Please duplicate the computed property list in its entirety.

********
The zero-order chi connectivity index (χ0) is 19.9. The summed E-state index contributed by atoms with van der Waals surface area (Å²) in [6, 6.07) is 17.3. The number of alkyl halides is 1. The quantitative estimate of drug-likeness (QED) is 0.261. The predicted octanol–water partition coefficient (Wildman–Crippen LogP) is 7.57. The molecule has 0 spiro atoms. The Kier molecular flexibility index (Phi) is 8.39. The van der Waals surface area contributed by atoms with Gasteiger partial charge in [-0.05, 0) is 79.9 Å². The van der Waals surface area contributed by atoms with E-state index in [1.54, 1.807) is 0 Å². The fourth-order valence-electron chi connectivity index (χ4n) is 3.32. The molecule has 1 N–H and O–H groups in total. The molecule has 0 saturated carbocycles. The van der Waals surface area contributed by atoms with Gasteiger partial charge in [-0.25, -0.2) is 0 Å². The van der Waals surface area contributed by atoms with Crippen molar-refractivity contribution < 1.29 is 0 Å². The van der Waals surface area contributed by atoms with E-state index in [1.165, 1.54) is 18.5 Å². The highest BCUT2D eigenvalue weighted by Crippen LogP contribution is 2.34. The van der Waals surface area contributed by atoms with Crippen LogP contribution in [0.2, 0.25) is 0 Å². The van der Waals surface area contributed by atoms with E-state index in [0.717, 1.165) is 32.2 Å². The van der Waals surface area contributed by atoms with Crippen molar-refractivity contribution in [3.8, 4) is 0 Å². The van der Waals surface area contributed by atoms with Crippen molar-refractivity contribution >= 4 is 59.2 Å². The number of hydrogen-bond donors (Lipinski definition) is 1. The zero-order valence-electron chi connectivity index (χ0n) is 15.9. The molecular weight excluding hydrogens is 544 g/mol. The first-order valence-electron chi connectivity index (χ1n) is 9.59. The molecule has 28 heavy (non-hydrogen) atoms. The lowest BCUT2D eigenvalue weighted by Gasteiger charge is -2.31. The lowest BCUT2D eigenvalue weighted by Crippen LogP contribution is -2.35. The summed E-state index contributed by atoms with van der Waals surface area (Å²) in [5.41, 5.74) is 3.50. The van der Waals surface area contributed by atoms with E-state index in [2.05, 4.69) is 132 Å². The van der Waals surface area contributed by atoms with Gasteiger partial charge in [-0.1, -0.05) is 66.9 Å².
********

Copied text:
The zero-order chi connectivity index (χ0) is 19.9. The summed E-state index contributed by atoms with van der Waals surface area (Å²) in [6, 6.07) is 17.3. The number of alkyl halides is 1. The quantitative estimate of drug-likeness (QED) is 0.261. The predicted octanol–water partition coefficient (Wildman–Crippen LogP) is 7.57. The molecule has 0 spiro atoms. The Kier molecular flexibility index (Phi) is 8.39. The van der Waals surface area contributed by atoms with Gasteiger partial charge in [-0.05, 0) is 79.9 Å². The van der Waals surface area contributed by atoms with E-state index in [1.54, 1.807) is 0 Å². The fourth-order valence-electron chi connectivity index (χ4n) is 3.32. The molecule has 1 N–H and O–H groups in total. The molecule has 0 saturated carbocycles. The van der Waals surface area contributed by atoms with Gasteiger partial charge in [-0.25, -0.2) is 0 Å². The van der Waals surface area contributed by atoms with Crippen molar-refractivity contribution < 1.29 is 0 Å². The van der Waals surface area contributed by atoms with E-state index in [1.165, 1.54) is 18.5 Å². The highest BCUT2D eigenvalue weighted by Crippen LogP contribution is 2.34. The van der Waals surface area contributed by atoms with Crippen LogP contribution in [0.2, 0.25) is 0 Å². The van der Waals surface area contributed by atoms with E-state index in [0.717, 1.165) is 32.2 Å². The van der Waals surface area contributed by atoms with Crippen molar-refractivity contribution in [3.8, 4) is 0 Å². The van der Waals surface area contributed by atoms with Crippen molar-refractivity contribution >= 4 is 59.2 Å². The number of hydrogen-bond donors (Lipinski definition) is 1. The zero-order valence-electron chi connectivity index (χ0n) is 15.9. The molecular weight excluding hydrogens is 544 g/mol. The first-order valence-electron chi connectivity index (χ1n) is 9.59. The molecule has 28 heavy (non-hydrogen) atoms. The lowest BCUT2D eigenvalue weighted by Gasteiger charge is -2.31. The lowest BCUT2D eigenvalue weighted by Crippen LogP contribution is -2.35. The summed E-state index contributed by atoms with van der Waals surface area (Å²) in [5.41, 5.74) is 3.50. The van der Waals surface area contributed by atoms with E-state index in [2.05, 4.69) is 132 Å². The van der Waals surface area contributed by atoms with Gasteiger partial charge in [-0.1, -0.05) is 66.9 Å².